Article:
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61 APPENDIX B City of Madison--Metro Transit Case Study City of Madison-Metro Transit (Madison Metro) provides transit services (which includes operations, maintenance, and fixed route bus service to a metropolitan area of approximately paratransit). Staff numbers are relatively limited. Planning 250,000 residents. The Madison Metro system comprises and scheduling consists of six persons, while fourteen persons 56 routes (including four dedicated to the University of Wis- (including nine customer service representatives) make up consin campus and one providing capitol area parking shuttle the marketing and customer services unit. A two-person service). Its fleet of 202 buses carried over 12 million boarding information systems unit is responsible for managing data riders in 2006. Transit use in the Madison region is quite high across the agency. in comparison with other metropolitan areas of similar size. Madison Metro is a department of the City of Madison, Census 2000 data show that over 12% of city residents com- which has both advantages and disadvantages. On the plus mute by transit, a likely reflection of the presence of a major side, it has been supported by the city's information services university enrolling over 41,000 students and a metropolitan (IS) unit in integrating GIS data with transit ITS and market economy in which more than 30% of the labor force is em- research data. Also, the agency is overseen by the city's Park- ployed in the state and local government sectors. ing and Transit Commission, which has endorsed downtown Preliminary analysis pointed to the following reasons for parking pricing policies that are very transit supportive (e.g., selecting Madison Metro as a case study for this Guidebook: monthly parking fees in the city's downtown garages are $133, compared with $47 for a monthly transit pass). On the nega- Madison Metro is a moderately sized agency that has de- tive side, Madison Metro is required to conform to the city's ployed ITS technologies fairly recently. Deployment of policies that may not be applicable, such as for Web design, AVL, APC, and magnetic stripe card systems occurred in and it receives little support from the city's IS department in 20042005. Prior to deployment there was little data maintaining its ITS databases. collection or analysis. Madison Metro has developed a successful pass program Experience With AVL, APC, involving the University of Wisconsin, local colleges, the and Magnetic Stripe Cards City of Madison, and area hospitals. Data from magnetic stripe cards are used in pass program pricing and service Madison Metro participated with other transit agencies in planning. the state in a system procurement process coordinated by the Madison Metro has drawn on non-transit ITS data in its Wisconsin DOT (WiDOT). Milwaukee Transit played a lead market research activities. role in selecting ITS technologies, while the other transit agen- cies could opt in if they desired. Although Madison Metro's The research team met with Madison Metro staff in March general manager has been in his current position for less than 2007. a year, he was directly involved in the WiDOT-coordinated ITS procurement process while serving as the GM for another of the participating transit agencies. Organizational Structure The ITS technologies selected by Madison Metro include Madison Metro's organizational structure is comparatively AVL (with automated voice annunciation) and APCs, de- flat (see Figure B-1). Market research and service planning/ ployed in 2004, and magnetic stripe cards, deployed in 2005. scheduling are distinct functions on a par with finance and APCs are installed on 38% of the fleet. All of the systems are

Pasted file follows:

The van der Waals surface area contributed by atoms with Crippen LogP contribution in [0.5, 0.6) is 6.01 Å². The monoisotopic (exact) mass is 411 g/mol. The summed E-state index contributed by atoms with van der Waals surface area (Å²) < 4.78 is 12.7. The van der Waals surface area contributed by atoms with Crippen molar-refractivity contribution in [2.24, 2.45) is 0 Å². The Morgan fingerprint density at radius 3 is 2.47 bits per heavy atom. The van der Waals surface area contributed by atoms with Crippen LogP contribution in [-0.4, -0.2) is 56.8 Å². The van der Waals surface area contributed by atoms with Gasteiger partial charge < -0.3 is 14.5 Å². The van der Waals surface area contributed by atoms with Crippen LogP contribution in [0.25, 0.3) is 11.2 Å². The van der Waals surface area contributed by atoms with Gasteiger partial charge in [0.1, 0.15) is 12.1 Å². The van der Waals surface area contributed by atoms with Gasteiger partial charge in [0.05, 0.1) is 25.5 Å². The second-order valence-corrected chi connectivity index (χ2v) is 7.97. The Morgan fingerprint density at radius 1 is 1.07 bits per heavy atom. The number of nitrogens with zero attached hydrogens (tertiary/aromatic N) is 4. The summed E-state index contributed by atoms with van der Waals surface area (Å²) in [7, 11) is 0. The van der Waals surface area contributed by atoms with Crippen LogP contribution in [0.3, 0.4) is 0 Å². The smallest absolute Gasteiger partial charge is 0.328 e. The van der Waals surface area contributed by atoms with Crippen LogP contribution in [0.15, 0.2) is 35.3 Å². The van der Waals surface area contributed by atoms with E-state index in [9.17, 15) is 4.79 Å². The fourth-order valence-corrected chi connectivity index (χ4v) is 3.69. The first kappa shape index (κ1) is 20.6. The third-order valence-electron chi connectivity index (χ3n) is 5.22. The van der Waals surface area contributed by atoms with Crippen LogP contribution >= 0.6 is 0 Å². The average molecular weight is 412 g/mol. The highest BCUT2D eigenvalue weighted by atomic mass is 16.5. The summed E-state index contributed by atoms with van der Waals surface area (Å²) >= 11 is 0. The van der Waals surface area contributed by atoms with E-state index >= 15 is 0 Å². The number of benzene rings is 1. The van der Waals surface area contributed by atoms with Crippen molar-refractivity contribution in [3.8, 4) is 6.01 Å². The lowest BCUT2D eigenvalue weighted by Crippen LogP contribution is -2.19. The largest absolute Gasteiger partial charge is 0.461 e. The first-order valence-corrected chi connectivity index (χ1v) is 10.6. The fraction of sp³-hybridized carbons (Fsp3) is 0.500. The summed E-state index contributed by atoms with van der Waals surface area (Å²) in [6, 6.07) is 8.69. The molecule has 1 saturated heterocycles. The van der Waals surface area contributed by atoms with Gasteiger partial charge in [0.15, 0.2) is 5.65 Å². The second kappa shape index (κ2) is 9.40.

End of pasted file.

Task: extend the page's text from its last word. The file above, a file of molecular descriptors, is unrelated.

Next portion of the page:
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Figure B-1. Madison Metro organizational structure.